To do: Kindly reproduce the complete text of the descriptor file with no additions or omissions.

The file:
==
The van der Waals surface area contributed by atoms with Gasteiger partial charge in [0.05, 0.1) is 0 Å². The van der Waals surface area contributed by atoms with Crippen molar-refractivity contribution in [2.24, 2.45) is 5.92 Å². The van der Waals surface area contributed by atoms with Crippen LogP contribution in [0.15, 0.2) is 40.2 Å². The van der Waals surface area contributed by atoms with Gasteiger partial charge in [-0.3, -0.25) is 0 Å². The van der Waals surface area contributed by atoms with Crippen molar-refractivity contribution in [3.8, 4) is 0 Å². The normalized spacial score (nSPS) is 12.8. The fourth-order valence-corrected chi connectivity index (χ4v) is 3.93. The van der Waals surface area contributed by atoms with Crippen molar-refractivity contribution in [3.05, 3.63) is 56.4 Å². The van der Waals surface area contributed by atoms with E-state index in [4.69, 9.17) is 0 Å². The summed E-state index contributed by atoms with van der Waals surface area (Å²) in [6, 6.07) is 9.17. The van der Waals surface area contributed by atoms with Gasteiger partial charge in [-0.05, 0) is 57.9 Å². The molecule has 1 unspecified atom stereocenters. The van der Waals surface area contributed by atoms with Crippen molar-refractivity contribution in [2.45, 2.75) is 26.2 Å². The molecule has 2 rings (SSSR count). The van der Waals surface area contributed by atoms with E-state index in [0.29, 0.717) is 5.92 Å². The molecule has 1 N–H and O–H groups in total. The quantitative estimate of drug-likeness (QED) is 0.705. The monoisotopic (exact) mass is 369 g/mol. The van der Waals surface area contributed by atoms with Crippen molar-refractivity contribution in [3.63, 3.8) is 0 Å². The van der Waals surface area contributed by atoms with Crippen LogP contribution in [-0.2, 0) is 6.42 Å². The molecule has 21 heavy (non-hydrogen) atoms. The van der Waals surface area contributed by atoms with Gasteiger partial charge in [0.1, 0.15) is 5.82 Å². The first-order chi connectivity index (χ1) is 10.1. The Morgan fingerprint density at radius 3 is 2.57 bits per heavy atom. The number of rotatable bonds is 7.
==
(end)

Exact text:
The van der Waals surface area contributed by atoms with Gasteiger partial charge in [0.05, 0.1) is 0 Å². The van der Waals surface area contributed by atoms with Crippen molar-refractivity contribution in [2.24, 2.45) is 5.92 Å². The van der Waals surface area contributed by atoms with Crippen LogP contribution in [0.15, 0.2) is 40.2 Å². The van der Waals surface area contributed by atoms with Gasteiger partial charge in [-0.3, -0.25) is 0 Å². The van der Waals surface area contributed by atoms with Crippen molar-refractivity contribution in [3.8, 4) is 0 Å². The normalized spacial score (nSPS) is 12.8. The fourth-order valence-corrected chi connectivity index (χ4v) is 3.93. The van der Waals surface area contributed by atoms with Crippen molar-refractivity contribution in [3.05, 3.63) is 56.4 Å². The van der Waals surface area contributed by atoms with E-state index in [4.69, 9.17) is 0 Å². The summed E-state index contributed by atoms with van der Waals surface area (Å²) in [6, 6.07) is 9.17. The van der Waals surface area contributed by atoms with Gasteiger partial charge in [-0.05, 0) is 57.9 Å². The molecule has 1 unspecified atom stereocenters. The van der Waals surface area contributed by atoms with Crippen molar-refractivity contribution in [2.45, 2.75) is 26.2 Å². The molecule has 2 rings (SSSR count). The van der Waals surface area contributed by atoms with E-state index in [0.29, 0.717) is 5.92 Å². The molecule has 1 N–H and O–H groups in total. The quantitative estimate of drug-likeness (QED) is 0.705. The monoisotopic (exact) mass is 369 g/mol. The van der Waals surface area contributed by atoms with Crippen molar-refractivity contribution in [3.63, 3.8) is 0 Å². The van der Waals surface area contributed by atoms with Crippen LogP contribution in [-0.2, 0) is 6.42 Å². The molecule has 21 heavy (non-hydrogen) atoms. The van der Waals surface area contributed by atoms with Gasteiger partial charge in [0.1, 0.15) is 5.82 Å². The first-order chi connectivity index (χ1) is 10.1. The Morgan fingerprint density at radius 3 is 2.57 bits per heavy atom. The number of rotatable bonds is 7.